From her boat in Moss Landing, Sarah Graham has seen several gray whales in Monterey Bay this month. But sightings of the majestic animal so late in the migration season are not normal—nor is anything else about this year.
"There are not as many large groups of whales coming through the Monterey Bay, and we are seeing a lot of smaller, skinnier animals," says Graham, who serves as West Coast director at the California Gray Whale Coalition.
The gray whale routinely migrates 12,000 miles a year—southward to breed in the warm lagoons of Baja California and northward to feed in Arctic waters. The 6,000-mile northern migration typically ends in May, says Graham, with the mothers and calves bringing up the rear. Although gray whales are a welcome presence in the bay, their June occupation is a break from their ancient migration path and suggests the species is struggling to survive.
"We are still seeing a lot of animals in the area feeding on krill," says Graham. "For them to stop their migration for krill is a sign of starvation."
A newly released report on gray whale breeding areas is backing up with numbers what Graham and others have observed anecdotally. Dr. Jorge Urban of the Universidad Autonoma de Baja California has made annual boat surveys of cow-calf pairs and individual gray whales in Baja California since 1978. His new report shows the sharpest decline in the region's gray whale population in 15 years.
Laguna Ojo de Liebre, historically the most abundant breeding ground for gray whales, saw only 183 mother-calf pairs this year, a steep decline from the 800-plus pairs reported in 2004–2006. Laguna San Ignacio has also seen a sharp drop, from its peak of 137 mother-calf pairs in 1984 to only 20 documented in 2010.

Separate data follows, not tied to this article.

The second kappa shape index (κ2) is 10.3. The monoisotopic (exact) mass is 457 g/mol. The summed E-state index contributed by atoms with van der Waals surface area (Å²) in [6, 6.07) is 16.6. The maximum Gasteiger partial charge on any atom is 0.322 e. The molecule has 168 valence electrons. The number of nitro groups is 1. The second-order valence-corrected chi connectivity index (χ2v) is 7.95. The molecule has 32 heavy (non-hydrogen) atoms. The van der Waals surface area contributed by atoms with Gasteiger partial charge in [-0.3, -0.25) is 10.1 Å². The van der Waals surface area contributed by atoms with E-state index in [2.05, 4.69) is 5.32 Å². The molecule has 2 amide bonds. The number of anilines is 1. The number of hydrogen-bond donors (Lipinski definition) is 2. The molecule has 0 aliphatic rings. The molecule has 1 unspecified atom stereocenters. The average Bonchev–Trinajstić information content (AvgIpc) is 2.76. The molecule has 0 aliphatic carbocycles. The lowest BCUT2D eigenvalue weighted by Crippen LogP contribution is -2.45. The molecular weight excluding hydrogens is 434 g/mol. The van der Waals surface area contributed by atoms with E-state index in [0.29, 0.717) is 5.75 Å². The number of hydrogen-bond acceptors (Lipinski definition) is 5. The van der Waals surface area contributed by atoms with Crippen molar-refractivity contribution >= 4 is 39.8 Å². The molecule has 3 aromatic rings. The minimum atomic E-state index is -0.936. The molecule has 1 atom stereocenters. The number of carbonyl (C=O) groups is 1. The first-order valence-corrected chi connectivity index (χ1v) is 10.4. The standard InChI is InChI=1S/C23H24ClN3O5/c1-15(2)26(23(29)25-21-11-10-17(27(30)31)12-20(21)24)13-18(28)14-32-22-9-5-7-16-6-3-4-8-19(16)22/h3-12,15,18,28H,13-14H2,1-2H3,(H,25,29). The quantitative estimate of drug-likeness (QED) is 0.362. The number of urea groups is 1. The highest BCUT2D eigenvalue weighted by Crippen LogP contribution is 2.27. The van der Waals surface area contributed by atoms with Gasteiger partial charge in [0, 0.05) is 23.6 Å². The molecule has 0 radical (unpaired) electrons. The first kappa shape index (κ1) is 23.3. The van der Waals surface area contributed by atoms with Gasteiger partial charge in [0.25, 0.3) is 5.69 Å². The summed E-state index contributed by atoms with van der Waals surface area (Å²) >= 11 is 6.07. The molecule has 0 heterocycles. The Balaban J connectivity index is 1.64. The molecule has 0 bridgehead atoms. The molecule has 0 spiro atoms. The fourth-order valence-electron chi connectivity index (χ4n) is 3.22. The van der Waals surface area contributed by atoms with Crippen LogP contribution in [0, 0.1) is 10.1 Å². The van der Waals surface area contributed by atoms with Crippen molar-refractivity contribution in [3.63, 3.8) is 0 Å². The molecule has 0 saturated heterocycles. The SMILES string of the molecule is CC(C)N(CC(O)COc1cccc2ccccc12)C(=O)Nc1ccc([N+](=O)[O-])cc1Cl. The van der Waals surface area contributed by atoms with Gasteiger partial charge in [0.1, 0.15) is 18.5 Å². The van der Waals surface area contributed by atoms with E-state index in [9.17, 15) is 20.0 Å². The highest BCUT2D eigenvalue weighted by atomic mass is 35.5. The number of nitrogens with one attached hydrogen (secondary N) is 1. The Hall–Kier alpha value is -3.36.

The Baja report comes as the International Whaling Commission meets this week in Morocco. One item on the agenda: whether to allow Russian whalers to continue killing 140 gray whales a year. The U.S. and other traditionally nonwhaling nations have decided to support limited whaling in an attempt to gain broader concessions. It is unclear if Dr. Urban's report will be enough to reverse their support of the quota extension.
The Beatles dreamed of "Strawberry Fields Forever" as a place of refuge and escape. Strawberries have symbolized purity for years. But a new chemical proposed for systemic fumigation of strawberry fields has put the fruit in a different kind of spotlight. Strawberries have become a point of contention between anti-pesticide advocacy groups, who disapprove of the use of methyl iodide as a fumigant, and the state Department of Pesticide Regulation (DPR), which maintains that it is mostly harmless.
Most scientists agree that widespread application of methyl iodide to strawberry fields poses a risk to the health of field workers and nearby residents. Methyl iodide is listed as a carcinogen in California's Safe Drinking Water and Toxic Enforcement Act of 1986 (Proposition 65), which catalogs chemicals known to harm human health. In fact, cancer researchers use methyl iodide on lab animals when they need to induce cancer-cell production. More toxic than methyl bromide—which is the currently favored fumigant—methyl iodide can cause thyroid cancer and birth defects. It can disrupt thyroid hormones, metabolic processes and immune response. A known neurotoxin, it can slowly erode cognitive abilities.
The DPR asked its consulting scientists to run risk-management tests on methyl iodide. The DPR then employed a committee to check its own scientists' work. The Scientific Review Committee agreed with the DPR scientists: methyl iodide is unsafe due to the tight restrictions necessary to control its use. The review committee advised slightly stricter regulations than the DPR suggestions, but the difference was not substantial. Both the DPR scientists and the review committee recommended barring registration of methyl iodide. But the DPR ignored both its own scientists and the committee it hired and moved ahead with the registration process.
The DPR is accepting public comment on registering methyl iodide until June 29. Send comments to [email protected]
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